West Island family calls out alleged racism on hockey rink, high school

Nadine Hart says she wants answers.

“Because the racism that my son experienced in the sports hockey program at John Rennie High School is unacceptable,” she told reporters during a press conference Sunday.

Her son, who doesn’t want to be identified for fear of being targeted, claims that he and other racialized players faced numerous incidents of race-based bullying from some white teammates shortly after joining the hockey program at the school.

“This one time on the ice when somebody called me the N-word, I spoke up about it,” said the teen who registered for the program in September 2022.

But things boiled over in early December at the Bob Birnie Arena in the Montreal suburb of Pointe Claire, when the 13-year-old had an argument with a white teammate who, he alleges, made derogatory comments about his skin colour.

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“He started saying racist stuff to me,” Hart’s son insisted. “After, I retorted and started saying stuff back to him.”

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According to the alleged victim, the other youth struck him, causing visible facial injuries.

Hart said she spoke to the school’s principal about that and other alleged racist acts against her son, but maintains she wasn’t taken seriously.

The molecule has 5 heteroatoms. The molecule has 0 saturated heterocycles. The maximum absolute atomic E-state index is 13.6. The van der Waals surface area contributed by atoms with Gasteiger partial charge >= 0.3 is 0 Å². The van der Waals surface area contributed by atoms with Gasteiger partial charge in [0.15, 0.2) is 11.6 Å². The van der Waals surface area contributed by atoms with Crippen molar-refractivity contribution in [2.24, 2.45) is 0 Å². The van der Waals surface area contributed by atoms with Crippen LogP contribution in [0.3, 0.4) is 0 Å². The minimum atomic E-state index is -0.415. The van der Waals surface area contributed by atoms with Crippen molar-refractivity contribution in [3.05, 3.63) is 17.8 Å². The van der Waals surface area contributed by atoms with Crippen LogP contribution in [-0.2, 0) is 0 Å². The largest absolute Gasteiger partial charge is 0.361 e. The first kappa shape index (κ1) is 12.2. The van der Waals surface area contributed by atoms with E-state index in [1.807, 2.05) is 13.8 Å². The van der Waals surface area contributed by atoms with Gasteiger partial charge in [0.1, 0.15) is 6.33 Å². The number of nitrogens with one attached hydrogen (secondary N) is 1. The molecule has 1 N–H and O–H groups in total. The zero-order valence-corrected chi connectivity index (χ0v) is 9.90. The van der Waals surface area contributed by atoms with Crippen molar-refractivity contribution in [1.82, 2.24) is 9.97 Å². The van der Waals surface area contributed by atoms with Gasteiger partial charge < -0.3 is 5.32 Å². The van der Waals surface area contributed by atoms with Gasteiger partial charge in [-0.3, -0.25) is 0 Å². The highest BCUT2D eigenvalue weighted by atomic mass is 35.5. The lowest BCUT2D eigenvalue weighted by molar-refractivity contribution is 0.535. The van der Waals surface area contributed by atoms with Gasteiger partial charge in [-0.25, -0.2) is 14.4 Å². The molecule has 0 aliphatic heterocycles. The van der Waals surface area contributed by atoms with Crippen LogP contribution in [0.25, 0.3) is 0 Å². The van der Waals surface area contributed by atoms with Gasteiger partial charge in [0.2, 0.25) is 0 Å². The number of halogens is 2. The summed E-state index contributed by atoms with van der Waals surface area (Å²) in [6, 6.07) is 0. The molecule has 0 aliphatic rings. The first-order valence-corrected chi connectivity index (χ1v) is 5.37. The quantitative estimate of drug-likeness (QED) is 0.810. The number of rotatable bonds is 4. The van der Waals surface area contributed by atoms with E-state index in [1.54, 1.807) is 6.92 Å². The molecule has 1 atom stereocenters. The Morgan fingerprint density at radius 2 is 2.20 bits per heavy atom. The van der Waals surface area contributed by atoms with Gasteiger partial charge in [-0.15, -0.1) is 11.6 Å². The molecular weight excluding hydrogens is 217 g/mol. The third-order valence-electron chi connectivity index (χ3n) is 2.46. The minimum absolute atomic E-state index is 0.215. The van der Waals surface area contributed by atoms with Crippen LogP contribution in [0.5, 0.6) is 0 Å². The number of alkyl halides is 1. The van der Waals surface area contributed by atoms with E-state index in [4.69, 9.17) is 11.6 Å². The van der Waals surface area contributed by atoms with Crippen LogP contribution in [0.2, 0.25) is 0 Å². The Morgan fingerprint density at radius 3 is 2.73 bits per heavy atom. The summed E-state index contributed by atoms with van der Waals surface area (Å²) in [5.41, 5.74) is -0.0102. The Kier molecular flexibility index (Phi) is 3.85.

Fo Niemi, head of the civil rights group Center for Research-Action on Race Relations, believes both John Rennie High School and the Lester B. Pearson School Board, which oversees the school, dropped the ball.

“One of the disturbing things is that during the two months that (Hart) was trying to get answers from the school board and the school, nobody told her about recourses under the anti-bullying policy,” he pointed out.

In a statement, the school board administration wrote that they did take immediate action.

“In the wake of the incident, disciplinary measures including suspensions were taken against the individuals involved. As well, the school offered the team a series of anti-racism workshops and team-building exercises.”

Pro Action Hockey, an independent group that runs the John Rennie hockey program, wrote in a statement, “we can confirm that we took immediate measures in partnership with John Rennie High School to ensure that this event was addressed with care and that the appropriate disciplinary actions were put in place.  Following this event, we continued to implement further measures.”

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Hart claims the N-word is still being used on the ice against other Black players and that her son was treated unfairly once again in late December.

“I was informed that my son was expelled from the program for his unacceptable behavior,” she stated.

In a subsequent email to Global News Pro Action Hockey claims Hart’s child was not expelled because of the incident, but declined further explanation saying, “due to the sensitive nature of this subject, the event in question, and the age of all involved, we do not feel that it is appropriate to get into further details at this time.”

Global News reached out to the other youth’s mother but she declined an interview.

The Hart family now plans to take the matter to the Human Rights Commission.

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